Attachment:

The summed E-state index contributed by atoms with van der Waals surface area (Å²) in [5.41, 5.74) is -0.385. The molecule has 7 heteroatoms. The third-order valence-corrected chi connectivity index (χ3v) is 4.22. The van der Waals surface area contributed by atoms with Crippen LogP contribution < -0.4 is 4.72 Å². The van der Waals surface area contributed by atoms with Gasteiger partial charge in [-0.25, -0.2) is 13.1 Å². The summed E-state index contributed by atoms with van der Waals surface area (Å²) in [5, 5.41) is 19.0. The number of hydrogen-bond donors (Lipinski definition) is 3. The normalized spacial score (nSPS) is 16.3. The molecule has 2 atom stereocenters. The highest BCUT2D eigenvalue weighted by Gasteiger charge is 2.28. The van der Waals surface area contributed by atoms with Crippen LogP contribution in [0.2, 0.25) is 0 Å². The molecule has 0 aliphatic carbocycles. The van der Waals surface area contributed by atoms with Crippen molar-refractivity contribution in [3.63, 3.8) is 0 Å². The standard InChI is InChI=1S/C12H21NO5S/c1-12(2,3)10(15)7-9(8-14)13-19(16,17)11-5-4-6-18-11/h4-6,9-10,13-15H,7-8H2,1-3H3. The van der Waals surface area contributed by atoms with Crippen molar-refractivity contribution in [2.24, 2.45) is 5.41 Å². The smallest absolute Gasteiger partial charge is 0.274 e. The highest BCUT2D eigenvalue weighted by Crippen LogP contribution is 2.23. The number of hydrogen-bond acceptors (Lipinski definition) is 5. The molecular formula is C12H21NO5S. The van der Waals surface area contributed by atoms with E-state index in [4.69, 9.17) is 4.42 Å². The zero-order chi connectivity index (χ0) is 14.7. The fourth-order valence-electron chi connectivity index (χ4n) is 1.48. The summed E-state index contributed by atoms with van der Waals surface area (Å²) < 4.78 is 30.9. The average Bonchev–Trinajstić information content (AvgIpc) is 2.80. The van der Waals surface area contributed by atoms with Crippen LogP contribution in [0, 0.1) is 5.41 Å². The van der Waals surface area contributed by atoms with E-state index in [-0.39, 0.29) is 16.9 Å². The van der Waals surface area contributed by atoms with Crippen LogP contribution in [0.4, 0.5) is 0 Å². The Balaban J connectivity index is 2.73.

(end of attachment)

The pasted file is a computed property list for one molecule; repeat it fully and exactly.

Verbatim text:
The summed E-state index contributed by atoms with van der Waals surface area (Å²) in [5.41, 5.74) is -0.385. The molecule has 7 heteroatoms. The third-order valence-corrected chi connectivity index (χ3v) is 4.22. The van der Waals surface area contributed by atoms with Crippen LogP contribution < -0.4 is 4.72 Å². The van der Waals surface area contributed by atoms with Gasteiger partial charge in [-0.25, -0.2) is 13.1 Å². The summed E-state index contributed by atoms with van der Waals surface area (Å²) in [5, 5.41) is 19.0. The number of hydrogen-bond donors (Lipinski definition) is 3. The normalized spacial score (nSPS) is 16.3. The molecule has 2 atom stereocenters. The highest BCUT2D eigenvalue weighted by Gasteiger charge is 2.28. The van der Waals surface area contributed by atoms with Crippen LogP contribution in [0.2, 0.25) is 0 Å². The molecule has 0 aliphatic carbocycles. The van der Waals surface area contributed by atoms with Crippen molar-refractivity contribution in [3.63, 3.8) is 0 Å². The standard InChI is InChI=1S/C12H21NO5S/c1-12(2,3)10(15)7-9(8-14)13-19(16,17)11-5-4-6-18-11/h4-6,9-10,13-15H,7-8H2,1-3H3. The van der Waals surface area contributed by atoms with Crippen molar-refractivity contribution in [2.24, 2.45) is 5.41 Å². The smallest absolute Gasteiger partial charge is 0.274 e. The highest BCUT2D eigenvalue weighted by Crippen LogP contribution is 2.23. The number of hydrogen-bond acceptors (Lipinski definition) is 5. The molecular formula is C12H21NO5S. The van der Waals surface area contributed by atoms with E-state index in [4.69, 9.17) is 4.42 Å². The zero-order chi connectivity index (χ0) is 14.7. The fourth-order valence-electron chi connectivity index (χ4n) is 1.48. The summed E-state index contributed by atoms with van der Waals surface area (Å²) < 4.78 is 30.9. The average Bonchev–Trinajstić information content (AvgIpc) is 2.80. The van der Waals surface area contributed by atoms with Crippen LogP contribution in [0, 0.1) is 5.41 Å². The van der Waals surface area contributed by atoms with E-state index in [-0.39, 0.29) is 16.9 Å². The van der Waals surface area contributed by atoms with Crippen LogP contribution in [0.4, 0.5) is 0 Å². The Balaban J connectivity index is 2.73.